Deep Networks as Paths on the Manifold of Neural Representations
Proceedings of 2nd Annual Workshop on Topology, Algebra, and Geometry in Machine Learning (TAG-ML), PMLR 221:102-133, 2023.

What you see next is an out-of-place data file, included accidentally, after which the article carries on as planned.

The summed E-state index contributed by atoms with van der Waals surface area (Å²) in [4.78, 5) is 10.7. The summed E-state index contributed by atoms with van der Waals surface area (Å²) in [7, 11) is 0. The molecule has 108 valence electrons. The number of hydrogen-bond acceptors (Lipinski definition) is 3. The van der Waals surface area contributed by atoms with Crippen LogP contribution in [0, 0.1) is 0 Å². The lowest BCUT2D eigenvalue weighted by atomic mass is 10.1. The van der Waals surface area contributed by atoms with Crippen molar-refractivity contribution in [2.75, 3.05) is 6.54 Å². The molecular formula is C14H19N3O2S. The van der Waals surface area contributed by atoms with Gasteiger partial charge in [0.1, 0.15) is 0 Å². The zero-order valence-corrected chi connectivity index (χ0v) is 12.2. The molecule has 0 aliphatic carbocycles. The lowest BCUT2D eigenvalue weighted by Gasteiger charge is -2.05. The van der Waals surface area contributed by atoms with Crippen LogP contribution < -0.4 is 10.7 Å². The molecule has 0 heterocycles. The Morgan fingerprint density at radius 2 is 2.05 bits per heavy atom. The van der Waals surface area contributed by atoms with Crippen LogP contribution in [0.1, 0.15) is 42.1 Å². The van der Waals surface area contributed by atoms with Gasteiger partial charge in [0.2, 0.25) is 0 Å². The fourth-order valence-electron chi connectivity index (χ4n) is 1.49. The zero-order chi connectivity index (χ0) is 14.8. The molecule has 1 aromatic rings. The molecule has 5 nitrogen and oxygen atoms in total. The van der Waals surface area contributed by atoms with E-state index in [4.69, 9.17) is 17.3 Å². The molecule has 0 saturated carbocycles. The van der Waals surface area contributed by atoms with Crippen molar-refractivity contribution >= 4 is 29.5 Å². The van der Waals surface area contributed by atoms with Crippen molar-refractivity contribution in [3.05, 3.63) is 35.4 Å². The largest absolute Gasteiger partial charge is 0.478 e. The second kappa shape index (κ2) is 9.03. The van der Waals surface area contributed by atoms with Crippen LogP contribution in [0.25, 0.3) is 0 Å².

Deep neural networks implement a sequence of layer-by-layer operations that are each relatively easy to understand, but the resulting overall computation is generally difficult to understand. An intuitive hypothesis is that the role of each layer is to reformat information to reduce the "distance" to the desired outputs. With this spatial analogy, the layer-wise computation implemented by a deep neural network can be viewed as a path along a high-dimensional manifold of neural representations. With this framework, each hidden layer transforms its inputs by taking a step of a particular size and direction along the manifold, ideally moving towards the desired network outputs. We formalize this intuitive idea by leveraging recent advances in _metric_ representational similarity. We extend existing representational distance methods by defining and characterizing the _manifold_ that neural representations live on, allowing us to calculate quantities like the shortest path or tangent direction separating representations between hidden layers of a network or across different networks. We then demonstrate these tools by visualizing and comparing the paths taken by a collection of trained neural networks with a variety of architectures, finding systematic relationships between model depth and width, and properties of their paths.